"[Reliever Jason] Berken does a heck of a job but then gets Vernon [Wells] in a count where perhaps he's going to chase. He showed earlier in the game that if you get ahead of him, he might chase either up or out of the strike zone, and we throw a hanging slider and he hits it in the second deck.

"And [Alberto] Castillo comes in, I think it's the fourth time against a left-handed hitter that he's come into the game and, on the first pitch, he's hung a slider and the guy has hit it in the seats. That's the difference in the game for me."

Berken has been one of the Orioles' most reliable relief options in the wake of injuries to Mike Gonzalez, Jim Johnson, Alfredo Simon and Koji Uehara. But after recording the final out of the sixth and tossing a scoreless seventh, the right-hander hung a 1-2 slider that Wells sent ricocheting off the third deck of the left-field stands.

"Vernon is a good offspeed hitter in the strike zone," Berken said. "I was trying to put it out of the zone and I didn't, and usually when you get a slider up, they go a long way. And that one did."

Wells' eighth-inning blast gave the Jays a lead they would only add to, as Castillo allowed Overbay to notch his second homer, and Toronto's franchise record-setting 50th long ball of the month.

"These guys are swinging the bat well right now," Tillman said of Toronto. "I think that is in the back of your head, but at the same time you got to do what you got to do, you know? I think I stuck with the game plan pretty well today."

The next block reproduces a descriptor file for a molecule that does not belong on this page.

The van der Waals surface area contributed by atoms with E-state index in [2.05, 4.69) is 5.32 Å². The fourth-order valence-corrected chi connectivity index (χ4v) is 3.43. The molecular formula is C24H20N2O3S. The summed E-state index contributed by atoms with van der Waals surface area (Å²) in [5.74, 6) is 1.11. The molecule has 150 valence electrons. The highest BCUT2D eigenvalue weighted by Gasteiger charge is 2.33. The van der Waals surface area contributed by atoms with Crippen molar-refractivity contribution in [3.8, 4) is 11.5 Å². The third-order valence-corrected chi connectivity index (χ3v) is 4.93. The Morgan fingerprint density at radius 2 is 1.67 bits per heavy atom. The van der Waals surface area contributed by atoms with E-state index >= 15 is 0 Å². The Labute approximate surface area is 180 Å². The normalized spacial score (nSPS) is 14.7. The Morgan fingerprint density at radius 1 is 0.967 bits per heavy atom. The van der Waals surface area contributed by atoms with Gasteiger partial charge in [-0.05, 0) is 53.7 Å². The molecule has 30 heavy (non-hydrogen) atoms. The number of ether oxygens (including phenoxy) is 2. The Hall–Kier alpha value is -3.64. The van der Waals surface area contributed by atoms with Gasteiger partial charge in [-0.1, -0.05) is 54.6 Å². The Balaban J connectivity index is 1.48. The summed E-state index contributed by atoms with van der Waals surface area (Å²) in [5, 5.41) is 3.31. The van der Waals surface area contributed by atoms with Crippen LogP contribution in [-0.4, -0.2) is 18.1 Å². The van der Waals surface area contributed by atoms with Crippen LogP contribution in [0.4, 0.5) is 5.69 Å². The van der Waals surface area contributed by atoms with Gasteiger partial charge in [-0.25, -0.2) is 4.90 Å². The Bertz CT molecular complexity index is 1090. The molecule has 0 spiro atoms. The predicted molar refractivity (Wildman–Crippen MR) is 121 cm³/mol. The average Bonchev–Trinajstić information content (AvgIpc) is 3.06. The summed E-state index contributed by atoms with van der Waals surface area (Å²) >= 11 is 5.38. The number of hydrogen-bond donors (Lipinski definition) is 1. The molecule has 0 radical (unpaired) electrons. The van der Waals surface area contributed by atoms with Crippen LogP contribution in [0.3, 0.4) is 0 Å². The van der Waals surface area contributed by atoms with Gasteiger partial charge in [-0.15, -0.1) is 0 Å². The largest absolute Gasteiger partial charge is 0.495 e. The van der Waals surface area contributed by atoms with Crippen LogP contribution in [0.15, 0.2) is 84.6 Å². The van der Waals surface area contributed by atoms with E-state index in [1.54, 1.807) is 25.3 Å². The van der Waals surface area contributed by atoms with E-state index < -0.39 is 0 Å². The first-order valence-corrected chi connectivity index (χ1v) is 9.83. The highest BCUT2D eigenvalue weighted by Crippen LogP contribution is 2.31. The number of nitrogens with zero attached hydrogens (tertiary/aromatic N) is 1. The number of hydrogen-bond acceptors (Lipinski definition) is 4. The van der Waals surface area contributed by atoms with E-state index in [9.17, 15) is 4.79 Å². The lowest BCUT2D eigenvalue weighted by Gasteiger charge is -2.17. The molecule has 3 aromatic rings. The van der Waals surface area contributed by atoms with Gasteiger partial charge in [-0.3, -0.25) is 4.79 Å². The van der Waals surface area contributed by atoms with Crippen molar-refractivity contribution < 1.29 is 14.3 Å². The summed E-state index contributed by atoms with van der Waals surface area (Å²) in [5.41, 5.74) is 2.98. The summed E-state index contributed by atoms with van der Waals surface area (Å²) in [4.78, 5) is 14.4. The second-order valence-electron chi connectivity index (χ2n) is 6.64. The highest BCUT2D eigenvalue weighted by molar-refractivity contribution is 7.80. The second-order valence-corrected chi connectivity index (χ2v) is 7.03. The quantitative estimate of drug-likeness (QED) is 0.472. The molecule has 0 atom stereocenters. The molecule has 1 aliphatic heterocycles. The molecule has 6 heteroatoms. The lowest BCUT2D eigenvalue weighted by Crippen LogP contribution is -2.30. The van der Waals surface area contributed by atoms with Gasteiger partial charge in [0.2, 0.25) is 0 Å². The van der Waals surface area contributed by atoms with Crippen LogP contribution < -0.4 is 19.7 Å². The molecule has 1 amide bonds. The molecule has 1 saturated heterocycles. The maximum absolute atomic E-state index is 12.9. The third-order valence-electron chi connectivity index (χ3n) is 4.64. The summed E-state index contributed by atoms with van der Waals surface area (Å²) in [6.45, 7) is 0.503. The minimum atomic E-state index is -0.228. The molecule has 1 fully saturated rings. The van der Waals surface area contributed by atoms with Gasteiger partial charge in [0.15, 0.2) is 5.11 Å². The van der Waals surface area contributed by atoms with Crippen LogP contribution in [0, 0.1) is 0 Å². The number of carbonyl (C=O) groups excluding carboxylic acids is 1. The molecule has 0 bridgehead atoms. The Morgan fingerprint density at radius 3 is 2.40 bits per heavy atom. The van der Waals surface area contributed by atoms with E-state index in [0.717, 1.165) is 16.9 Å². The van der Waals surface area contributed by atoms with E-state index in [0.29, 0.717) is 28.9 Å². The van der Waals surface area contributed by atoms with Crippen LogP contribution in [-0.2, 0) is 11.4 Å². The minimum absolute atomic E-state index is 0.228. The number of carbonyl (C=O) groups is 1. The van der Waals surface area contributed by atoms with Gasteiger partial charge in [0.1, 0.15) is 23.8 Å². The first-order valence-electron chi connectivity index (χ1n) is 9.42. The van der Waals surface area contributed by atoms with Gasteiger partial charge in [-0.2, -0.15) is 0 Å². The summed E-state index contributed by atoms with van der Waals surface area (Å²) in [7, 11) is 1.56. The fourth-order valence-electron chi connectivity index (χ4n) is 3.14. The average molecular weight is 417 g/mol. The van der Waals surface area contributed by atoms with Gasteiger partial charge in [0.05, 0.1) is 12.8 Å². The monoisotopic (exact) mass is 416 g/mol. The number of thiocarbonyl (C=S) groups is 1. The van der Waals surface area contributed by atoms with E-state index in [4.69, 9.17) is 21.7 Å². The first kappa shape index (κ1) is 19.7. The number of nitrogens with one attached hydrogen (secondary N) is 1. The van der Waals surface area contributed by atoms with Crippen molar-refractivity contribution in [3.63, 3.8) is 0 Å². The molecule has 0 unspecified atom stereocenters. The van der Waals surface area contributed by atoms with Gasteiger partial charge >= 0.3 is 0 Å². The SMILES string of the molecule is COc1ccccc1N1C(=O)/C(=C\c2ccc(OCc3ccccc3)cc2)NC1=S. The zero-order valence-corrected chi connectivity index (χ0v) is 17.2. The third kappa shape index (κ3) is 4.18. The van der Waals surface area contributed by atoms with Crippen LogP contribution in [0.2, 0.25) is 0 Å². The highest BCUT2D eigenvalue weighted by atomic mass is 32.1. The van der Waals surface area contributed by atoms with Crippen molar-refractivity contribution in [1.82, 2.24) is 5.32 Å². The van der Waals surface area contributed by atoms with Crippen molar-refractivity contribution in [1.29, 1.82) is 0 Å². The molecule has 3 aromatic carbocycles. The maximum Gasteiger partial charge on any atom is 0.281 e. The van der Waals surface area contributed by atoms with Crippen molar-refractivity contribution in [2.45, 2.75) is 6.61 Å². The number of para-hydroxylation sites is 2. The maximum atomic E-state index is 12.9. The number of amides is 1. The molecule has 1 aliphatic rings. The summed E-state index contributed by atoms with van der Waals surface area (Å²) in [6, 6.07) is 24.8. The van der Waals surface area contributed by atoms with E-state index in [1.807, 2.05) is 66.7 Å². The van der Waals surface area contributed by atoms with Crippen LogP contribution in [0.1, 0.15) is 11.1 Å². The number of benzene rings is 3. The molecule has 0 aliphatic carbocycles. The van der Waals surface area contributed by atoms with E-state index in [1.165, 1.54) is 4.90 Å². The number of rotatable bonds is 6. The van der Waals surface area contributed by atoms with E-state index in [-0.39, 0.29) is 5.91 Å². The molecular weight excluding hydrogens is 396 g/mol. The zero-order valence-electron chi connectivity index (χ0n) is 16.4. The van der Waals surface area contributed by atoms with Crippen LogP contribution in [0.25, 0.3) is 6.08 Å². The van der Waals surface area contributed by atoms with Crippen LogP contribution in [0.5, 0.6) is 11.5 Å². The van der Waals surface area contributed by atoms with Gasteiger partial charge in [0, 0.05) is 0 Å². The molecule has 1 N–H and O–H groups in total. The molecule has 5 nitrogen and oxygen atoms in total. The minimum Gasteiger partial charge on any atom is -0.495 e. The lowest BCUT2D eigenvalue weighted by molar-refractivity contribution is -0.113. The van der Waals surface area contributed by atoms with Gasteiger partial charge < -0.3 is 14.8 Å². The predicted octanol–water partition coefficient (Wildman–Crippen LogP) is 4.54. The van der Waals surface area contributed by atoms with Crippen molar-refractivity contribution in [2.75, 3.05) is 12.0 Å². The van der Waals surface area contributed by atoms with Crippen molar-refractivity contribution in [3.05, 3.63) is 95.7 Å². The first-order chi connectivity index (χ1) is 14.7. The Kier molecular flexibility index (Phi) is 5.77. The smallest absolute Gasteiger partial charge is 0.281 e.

But Cecil was better. The tough lefty kept the O's batters in fits, retiring the first 10 he faced before Nick Markakis singled on a sharp ground ball to center field in the fourth inning.

"[Cecil] was throwing on the black, both sides," Garrett Atkins said. "When a pitchers doing that, it doesn't matter how hard they're throwing. They're painting, keeping guys off balance and he did a good job of that through the first five innings."

The Orioles tagged Cecil for a pair of a runs in the sixth, staging a mini-rally that started with Cesar Izturis' two-out double. Julio Lugo singled in Izturis, advanced to second on the throw and scored on Markakis' hit to left field.

For the beleaguered Orioles bats, Izturis' double was the team's first extra-base hit since Garrett Atkins homered on Wednesday, a drought that stretched 107 at-bats.

"I don't have an answer for you," infielder Ty Wigginton said of the Orioles' puzzling lack of power. "I wish I did have an answer, but I don't."

The Orioles didn't have answer for Cecil, either. Following the two-run sixth, he continued to cruise, tossing just seven pitches each in the next two innings. Cecil didn't allow a three-ball count all afternoon and finished with seven strikeouts over eight innings.

"I've really run out of things to say," Trembley said of the stagnant offense. "I've juggled the lineup. I've put different guys in there. We have really prepared our guys as best as we possibly can and it just hasn't happened for us. You got to still believe that perhaps tomorrow we'll get it started and I won't give up believing in that."